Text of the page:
Reese stood and walked toward her. She flung herself into his arms, squeezing him tight as he lifted her up for a hug. He’d told me she liked to pick fights with him—and I had a feeling calling him by his first name was part of that dynamic … But clearly when shit hit the fan, the Hayes family stood together. After long seconds he let her slide back down to the ground and she stood back, smiling at him with a hint of vulnerability in her face.
Then her eyes found me, and they narrowed.
“This her?” she asked, her voice sharp. Em sighed heavily and Hunter rolled his eyes. Time to step in and diffuse, I decided.
“I’m London Armstrong,” I said in a clear, friendly voice as I walked over and held out my hand. “You must be Kit. I’ve seen so many of your pictures, but none of them are recent. I love your look—very classic.”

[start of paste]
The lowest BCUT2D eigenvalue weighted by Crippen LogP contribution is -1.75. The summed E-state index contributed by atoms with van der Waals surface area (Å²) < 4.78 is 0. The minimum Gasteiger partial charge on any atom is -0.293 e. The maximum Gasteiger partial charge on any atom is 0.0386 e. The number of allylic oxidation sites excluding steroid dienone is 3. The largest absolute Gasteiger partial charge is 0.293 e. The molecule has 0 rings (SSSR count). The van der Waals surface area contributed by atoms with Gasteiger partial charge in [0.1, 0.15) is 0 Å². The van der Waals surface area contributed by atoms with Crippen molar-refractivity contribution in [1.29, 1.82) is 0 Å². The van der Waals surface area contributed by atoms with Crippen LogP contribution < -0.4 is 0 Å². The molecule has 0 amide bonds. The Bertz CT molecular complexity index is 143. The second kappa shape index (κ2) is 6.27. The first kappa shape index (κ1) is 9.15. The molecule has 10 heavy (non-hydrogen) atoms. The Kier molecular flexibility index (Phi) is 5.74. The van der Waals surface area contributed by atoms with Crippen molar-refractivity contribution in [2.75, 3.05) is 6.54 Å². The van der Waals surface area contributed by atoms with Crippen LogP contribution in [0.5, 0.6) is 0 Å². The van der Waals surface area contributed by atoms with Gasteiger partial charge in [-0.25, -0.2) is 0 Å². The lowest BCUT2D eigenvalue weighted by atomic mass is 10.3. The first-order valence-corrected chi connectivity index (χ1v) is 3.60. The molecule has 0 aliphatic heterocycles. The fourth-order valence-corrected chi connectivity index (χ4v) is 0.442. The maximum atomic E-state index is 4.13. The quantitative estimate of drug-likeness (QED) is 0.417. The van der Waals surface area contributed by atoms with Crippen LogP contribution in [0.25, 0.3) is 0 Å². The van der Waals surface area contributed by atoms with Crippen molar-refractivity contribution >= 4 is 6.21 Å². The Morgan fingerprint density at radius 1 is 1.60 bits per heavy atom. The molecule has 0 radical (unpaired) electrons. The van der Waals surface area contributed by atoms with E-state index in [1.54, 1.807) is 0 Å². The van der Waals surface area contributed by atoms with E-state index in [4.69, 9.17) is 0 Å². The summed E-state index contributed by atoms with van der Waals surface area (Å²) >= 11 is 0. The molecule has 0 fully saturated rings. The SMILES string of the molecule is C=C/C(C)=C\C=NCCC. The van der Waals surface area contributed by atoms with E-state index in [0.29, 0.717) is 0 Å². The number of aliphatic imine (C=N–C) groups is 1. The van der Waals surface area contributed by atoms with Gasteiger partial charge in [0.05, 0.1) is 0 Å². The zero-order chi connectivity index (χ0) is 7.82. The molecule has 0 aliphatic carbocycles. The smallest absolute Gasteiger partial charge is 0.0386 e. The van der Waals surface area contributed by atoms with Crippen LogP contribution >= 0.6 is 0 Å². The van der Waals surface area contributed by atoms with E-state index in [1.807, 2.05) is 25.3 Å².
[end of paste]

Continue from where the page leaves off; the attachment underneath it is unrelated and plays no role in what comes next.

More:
She sniffed, signaling clearly that it would take more than flattery to win her over. Alrighty, then. I’d try another tactic.
“Reese, would you like me to go and get coffee for everyone?” I asked. “Let you have some family time together?”
He raised a brow, but Kit looked triumphant. Clearly she thought she’d scared me. Not the case, but I wasn’t looking to butt heads with her. Em was her sister and Reese was her dad—this was about them, not me. I saw right through this girl. Under the belligerence was an undercurrent of fear and insecurity. She needed to know I wasn’t here to take her father away from her, and the best way to communicate that was with space.
They could have their moment without me.
“I’ll help you,” Hunter said suddenly. I nodded, surprised. Up to this point, I would’ve bet a hundred bucks that he wouldn’t be leaving this room for anything.
He followed me into the hallway. “Cafeteria’s this way.”
We started walking, falling comfortably silent. I had no idea why he’d come with me, but if I needed to know, he’d say something. I felt like my role here was to support, not question.
“They should have time together,” he said finally. “They’re tight, but Kit and Reese love to fight. Like two alley cats. Us being in there just gives ’em one more thing to fight about, and Em doesn’t need that.”